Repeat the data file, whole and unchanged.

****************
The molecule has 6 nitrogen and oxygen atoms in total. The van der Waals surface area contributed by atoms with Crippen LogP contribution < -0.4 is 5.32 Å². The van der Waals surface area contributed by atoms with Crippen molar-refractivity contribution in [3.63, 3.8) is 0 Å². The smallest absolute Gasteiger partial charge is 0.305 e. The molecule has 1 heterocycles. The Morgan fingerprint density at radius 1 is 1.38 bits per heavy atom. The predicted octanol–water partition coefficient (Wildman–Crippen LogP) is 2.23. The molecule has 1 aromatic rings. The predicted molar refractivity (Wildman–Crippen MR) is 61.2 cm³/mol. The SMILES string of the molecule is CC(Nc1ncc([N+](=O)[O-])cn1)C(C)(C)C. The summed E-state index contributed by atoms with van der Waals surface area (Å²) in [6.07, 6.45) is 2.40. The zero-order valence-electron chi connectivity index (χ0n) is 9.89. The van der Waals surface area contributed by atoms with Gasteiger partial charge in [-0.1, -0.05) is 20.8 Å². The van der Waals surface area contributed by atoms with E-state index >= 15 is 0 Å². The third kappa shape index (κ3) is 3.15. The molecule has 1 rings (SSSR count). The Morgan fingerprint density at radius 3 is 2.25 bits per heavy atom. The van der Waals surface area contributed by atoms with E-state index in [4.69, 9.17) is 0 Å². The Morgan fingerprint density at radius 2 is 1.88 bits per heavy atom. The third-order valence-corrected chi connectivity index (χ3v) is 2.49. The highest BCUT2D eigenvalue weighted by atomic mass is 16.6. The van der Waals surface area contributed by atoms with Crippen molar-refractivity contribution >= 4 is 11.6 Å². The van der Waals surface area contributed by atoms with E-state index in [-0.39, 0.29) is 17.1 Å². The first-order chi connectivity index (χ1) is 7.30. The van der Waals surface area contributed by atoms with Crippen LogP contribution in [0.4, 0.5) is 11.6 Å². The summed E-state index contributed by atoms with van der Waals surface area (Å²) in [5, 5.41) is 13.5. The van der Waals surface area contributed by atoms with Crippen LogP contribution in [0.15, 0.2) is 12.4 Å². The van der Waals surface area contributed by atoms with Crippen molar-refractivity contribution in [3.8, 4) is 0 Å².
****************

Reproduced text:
The molecule has 6 nitrogen and oxygen atoms in total. The van der Waals surface area contributed by atoms with Crippen LogP contribution < -0.4 is 5.32 Å². The van der Waals surface area contributed by atoms with Crippen molar-refractivity contribution in [3.63, 3.8) is 0 Å². The smallest absolute Gasteiger partial charge is 0.305 e. The molecule has 1 heterocycles. The Morgan fingerprint density at radius 1 is 1.38 bits per heavy atom. The predicted octanol–water partition coefficient (Wildman–Crippen LogP) is 2.23. The molecule has 1 aromatic rings. The predicted molar refractivity (Wildman–Crippen MR) is 61.2 cm³/mol. The SMILES string of the molecule is CC(Nc1ncc([N+](=O)[O-])cn1)C(C)(C)C. The summed E-state index contributed by atoms with van der Waals surface area (Å²) in [6.07, 6.45) is 2.40. The zero-order valence-electron chi connectivity index (χ0n) is 9.89. The van der Waals surface area contributed by atoms with Gasteiger partial charge in [-0.1, -0.05) is 20.8 Å². The van der Waals surface area contributed by atoms with E-state index >= 15 is 0 Å². The third kappa shape index (κ3) is 3.15. The molecule has 1 rings (SSSR count). The Morgan fingerprint density at radius 3 is 2.25 bits per heavy atom. The van der Waals surface area contributed by atoms with E-state index in [4.69, 9.17) is 0 Å². The Morgan fingerprint density at radius 2 is 1.88 bits per heavy atom. The third-order valence-corrected chi connectivity index (χ3v) is 2.49. The highest BCUT2D eigenvalue weighted by atomic mass is 16.6. The van der Waals surface area contributed by atoms with Crippen molar-refractivity contribution >= 4 is 11.6 Å². The van der Waals surface area contributed by atoms with E-state index in [-0.39, 0.29) is 17.1 Å². The first-order chi connectivity index (χ1) is 7.30. The van der Waals surface area contributed by atoms with Crippen LogP contribution in [0.4, 0.5) is 11.6 Å². The summed E-state index contributed by atoms with van der Waals surface area (Å²) in [5, 5.41) is 13.5. The van der Waals surface area contributed by atoms with Crippen LogP contribution in [0.15, 0.2) is 12.4 Å². The van der Waals surface area contributed by atoms with Crippen molar-refractivity contribution in [3.8, 4) is 0 Å².